Crossdressers be careful of Facebook

To my dear readers,

One of my passions in life is technology. I’m a self described geek and enjoy following the latest in technology news and updates. Whether it’s the latest gadget from Apple, a new service from Google or a pre-release version of Windows 8 I’m there. Reading about them, playing with them – admiring what they do well and learning from what they don’t.

I’ll admit that in the past I’ve had a love/hate relationship with Facebook. Facebook is a wonderful tool that allows me to stay connected with friends and family, yet at the same time seems to disregard the privacy of those who use it with abandon. About a year ago there was the ‘beacon’ incident, where purchases made on other websites showed up in your Facebook feed – which alarmed those who bought something innocuous, and did far worse to others who had bought things they’d rather remain secret, like an engagement ring for a beloved.

Privacy settings seem to miraculously change as they ‘improve’ the service, and I’ve had a hard time keeping pace with what I’ve actually disclosed to whom. Yet what Facebook announced this week terrified me, and as a service to those in the transgender community I want to share this warning so you’re not caught in a nasty surprise.

What has Facebook Done?

This week Facebook announced new ‘frictionless sharing‘ which in a nutshell lets a website show your friends what you’re reading without you even clicking a like or share button. The website will ask you for permission once, and from then on every article you read will be announced to all your friends.

Decide to linger on the New York Times article about transgender discrimination – now your friends can find out. Take a few moments to click through to a story about a cross dresser – good thing those closest to you are so understanding as you accidentally out yourself.

A few months back I wrote about the best strategies for protecting your cross dressing secret on Facebook, but I fear that these will no longer be enough. In my opinion if you use Facebook you’re just one mistake away from telling the whole world you’re a cross dresser.

How to Protect Your Crossdressing Secret While Staying in Touch With Friends

Of course, it’s not as easy as telling you to stop using social networking sites. After all, the sense of connection enriches your life and allows you to grow closer to those closest to you. I am going to advise that you strongly consider switching to <a href=””Google+ and encouraging all those you care about to do the same. The privacy model on Google+ is dead simple. You can create circles by adding people to them, and when sharing you decide which circles to share with. What you read is never shared unless you explicitly click the +1 button on a website – avoiding any nasty surprises.

With Google+ you are in control of what you share and with whom.

To the best of my knowledge all the ‘Like’ buttons on Crossdresser Heaven will only share once you click it and will continue to behave that way. If I discover anything to the contrary you’ll see all Facebook integration disappear from Crossdresser Heaven.

Please, be careful out there.


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Dedicated to creating a safe, supportive and welcoming environment for everyone in the transgender community.
  1. Aina Love 8 years ago

    I think if you go into privacy settings and turn off Instant personalization that should take care of most of it. But im not 100% sure there so take it with a grain of salt.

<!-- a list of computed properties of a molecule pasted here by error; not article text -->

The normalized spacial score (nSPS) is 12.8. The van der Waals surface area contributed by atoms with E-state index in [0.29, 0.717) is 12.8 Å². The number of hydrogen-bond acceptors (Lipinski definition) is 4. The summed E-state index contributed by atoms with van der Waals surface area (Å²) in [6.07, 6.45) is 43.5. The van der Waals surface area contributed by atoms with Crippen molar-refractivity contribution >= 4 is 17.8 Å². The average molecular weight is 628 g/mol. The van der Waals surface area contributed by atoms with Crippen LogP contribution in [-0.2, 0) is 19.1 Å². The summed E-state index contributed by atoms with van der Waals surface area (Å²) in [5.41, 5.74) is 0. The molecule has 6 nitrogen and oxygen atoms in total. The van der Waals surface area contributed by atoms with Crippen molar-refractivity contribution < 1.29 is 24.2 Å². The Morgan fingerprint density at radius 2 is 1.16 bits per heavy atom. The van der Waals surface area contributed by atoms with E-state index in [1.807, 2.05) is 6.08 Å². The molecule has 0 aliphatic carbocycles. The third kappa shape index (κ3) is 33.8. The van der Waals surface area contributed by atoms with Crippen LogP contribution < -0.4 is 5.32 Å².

2. Vanessa Law 8 years ago

    Ahh, worth a try, I hadn’t heard that one. I’ve heard that logging out of Facebook might help, and removing all the apps from Facebook should also stop this.

  3. Wendygrrl 7 years ago

    Thank you for the heads up and sharing with us…I do lead a dual life as a part time girl, sigh…

  4. Melanie Collins 7 years ago

    Maybe the easiest way to ensure privacy is to have one account for boy mode and one account for girl mode. And never the facebook twain shall meet!

    • Jackie 2 years ago

      At one point and time not too long ago facebook came out with a statement that was going to make drag queens and cross dresser’s alike use they’re real names and not a fictitious one. And one does have to admit that some of the names people use are ridiculously obvious that it couldn’t possibly be someones real name. However I don’t think they enforced it. People have the right to not only privacy but to call themselves whatever they want. This almost reminds me of the tabloids where reporters set out to expose people who are living the lives they choose to live. But I do think to avoid any problems a girl account and a boy account is the best way to go.

  5. jenny hindmarsh 4 years ago

    too late was the cry , so it will be tough tu-tu as far as i am concerned! who was it that said
    :- “frankly my dear i just dont give a damm”
    it wernt me then but might well be me now!
    and if anyone take exception to these words i do applogise

  6. Char 4 years ago

    Thank you Vanessa, I am the total opposite to the geek world, I can turn this thing on and click this or that but I have zero knowledge about what goes where and how far reaching these things can be; it makes me want to shut down my fb page completely because they sure don’t seem to have an ounce of respect for the rights and privacy of the folks who use it. I’ve heard horror stories about fb and it really does make me want to say, just text me from now on lol
    Thank you for sharing this, I appreciate you girl!

  7. GloriaUpjohn 10 months ago

    Some very helpful information
    For me staying off Facebook

    THANKS Gloria

  8. Victoria Egger 10 months ago

    I do not use facebook at all. I have never trust it for this very reason.

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